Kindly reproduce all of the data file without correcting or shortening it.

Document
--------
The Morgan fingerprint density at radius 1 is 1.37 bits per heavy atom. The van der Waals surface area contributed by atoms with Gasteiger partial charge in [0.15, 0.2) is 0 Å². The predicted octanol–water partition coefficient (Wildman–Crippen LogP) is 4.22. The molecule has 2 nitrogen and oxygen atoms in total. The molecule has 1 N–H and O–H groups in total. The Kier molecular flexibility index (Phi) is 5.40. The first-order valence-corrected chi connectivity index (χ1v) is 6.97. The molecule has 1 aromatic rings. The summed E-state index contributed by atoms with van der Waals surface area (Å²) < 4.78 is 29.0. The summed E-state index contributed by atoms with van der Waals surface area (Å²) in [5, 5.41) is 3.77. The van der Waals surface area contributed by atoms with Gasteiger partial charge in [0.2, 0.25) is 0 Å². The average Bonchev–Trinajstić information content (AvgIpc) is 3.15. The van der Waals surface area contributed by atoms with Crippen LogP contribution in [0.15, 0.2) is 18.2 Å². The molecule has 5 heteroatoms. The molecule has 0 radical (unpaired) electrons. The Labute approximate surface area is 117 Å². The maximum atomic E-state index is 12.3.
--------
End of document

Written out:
The Morgan fingerprint density at radius 1 is 1.37 bits per heavy atom. The van der Waals surface area contributed by atoms with Gasteiger partial charge in [0.15, 0.2) is 0 Å². The predicted octanol–water partition coefficient (Wildman–Crippen LogP) is 4.22. The molecule has 2 nitrogen and oxygen atoms in total. The molecule has 1 N–H and O–H groups in total. The Kier molecular flexibility index (Phi) is 5.40. The first-order valence-corrected chi connectivity index (χ1v) is 6.97. The molecule has 1 aromatic rings. The summed E-state index contributed by atoms with van der Waals surface area (Å²) < 4.78 is 29.0. The summed E-state index contributed by atoms with van der Waals surface area (Å²) in [5, 5.41) is 3.77. The van der Waals surface area contributed by atoms with Gasteiger partial charge in [0.2, 0.25) is 0 Å². The average Bonchev–Trinajstić information content (AvgIpc) is 3.15. The van der Waals surface area contributed by atoms with Crippen LogP contribution in [0.15, 0.2) is 18.2 Å². The molecule has 5 heteroatoms. The molecule has 0 radical (unpaired) electrons. The Labute approximate surface area is 117 Å². The maximum atomic E-state index is 12.3.